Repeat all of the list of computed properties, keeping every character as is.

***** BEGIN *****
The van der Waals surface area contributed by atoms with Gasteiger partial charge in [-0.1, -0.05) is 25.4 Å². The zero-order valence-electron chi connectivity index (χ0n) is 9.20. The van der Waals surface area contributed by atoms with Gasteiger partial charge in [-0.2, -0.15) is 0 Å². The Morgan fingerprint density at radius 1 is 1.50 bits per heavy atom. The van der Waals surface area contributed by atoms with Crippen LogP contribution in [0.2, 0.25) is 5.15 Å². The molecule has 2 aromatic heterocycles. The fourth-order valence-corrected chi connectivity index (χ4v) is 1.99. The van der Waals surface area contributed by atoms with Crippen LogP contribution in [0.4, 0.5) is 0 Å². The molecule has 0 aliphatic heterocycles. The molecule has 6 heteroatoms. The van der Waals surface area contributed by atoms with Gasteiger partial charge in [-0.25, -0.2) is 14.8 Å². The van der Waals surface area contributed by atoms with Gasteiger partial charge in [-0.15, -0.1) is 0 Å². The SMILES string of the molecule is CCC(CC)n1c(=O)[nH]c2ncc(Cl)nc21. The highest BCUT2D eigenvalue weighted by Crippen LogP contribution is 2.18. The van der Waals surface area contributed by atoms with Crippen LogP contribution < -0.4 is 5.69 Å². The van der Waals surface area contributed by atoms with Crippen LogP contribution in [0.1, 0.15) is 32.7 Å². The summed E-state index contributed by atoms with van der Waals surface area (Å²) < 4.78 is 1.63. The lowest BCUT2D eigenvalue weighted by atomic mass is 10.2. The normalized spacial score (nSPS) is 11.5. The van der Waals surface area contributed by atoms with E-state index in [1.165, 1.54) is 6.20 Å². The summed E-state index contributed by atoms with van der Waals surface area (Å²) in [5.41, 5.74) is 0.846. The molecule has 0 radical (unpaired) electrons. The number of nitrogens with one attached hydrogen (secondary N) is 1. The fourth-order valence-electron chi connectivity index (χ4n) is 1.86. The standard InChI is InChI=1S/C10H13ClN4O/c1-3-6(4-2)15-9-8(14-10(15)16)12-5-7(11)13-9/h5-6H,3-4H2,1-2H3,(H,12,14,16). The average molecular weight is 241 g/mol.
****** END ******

The van der Waals surface area contributed by atoms with Gasteiger partial charge in [-0.1, -0.05) is 25.4 Å². The zero-order valence-electron chi connectivity index (χ0n) is 9.20. The van der Waals surface area contributed by atoms with Gasteiger partial charge in [-0.2, -0.15) is 0 Å². The Morgan fingerprint density at radius 1 is 1.50 bits per heavy atom. The van der Waals surface area contributed by atoms with Crippen LogP contribution in [0.2, 0.25) is 5.15 Å². The molecule has 2 aromatic heterocycles. The fourth-order valence-corrected chi connectivity index (χ4v) is 1.99. The van der Waals surface area contributed by atoms with Crippen LogP contribution in [0.4, 0.5) is 0 Å². The molecule has 0 aliphatic heterocycles. The molecule has 6 heteroatoms. The van der Waals surface area contributed by atoms with Gasteiger partial charge in [-0.25, -0.2) is 14.8 Å². The van der Waals surface area contributed by atoms with Gasteiger partial charge in [-0.15, -0.1) is 0 Å². The SMILES string of the molecule is CCC(CC)n1c(=O)[nH]c2ncc(Cl)nc21. The highest BCUT2D eigenvalue weighted by Crippen LogP contribution is 2.18. The van der Waals surface area contributed by atoms with Crippen LogP contribution < -0.4 is 5.69 Å². The van der Waals surface area contributed by atoms with Crippen LogP contribution in [0.1, 0.15) is 32.7 Å². The summed E-state index contributed by atoms with van der Waals surface area (Å²) < 4.78 is 1.63. The lowest BCUT2D eigenvalue weighted by atomic mass is 10.2. The normalized spacial score (nSPS) is 11.5. The van der Waals surface area contributed by atoms with E-state index in [1.165, 1.54) is 6.20 Å². The summed E-state index contributed by atoms with van der Waals surface area (Å²) in [5.41, 5.74) is 0.846. The molecule has 0 radical (unpaired) electrons. The number of nitrogens with one attached hydrogen (secondary N) is 1. The fourth-order valence-electron chi connectivity index (χ4n) is 1.86. The standard InChI is InChI=1S/C10H13ClN4O/c1-3-6(4-2)15-9-8(14-10(15)16)12-5-7(11)13-9/h5-6H,3-4H2,1-2H3,(H,12,14,16). The average molecular weight is 241 g/mol.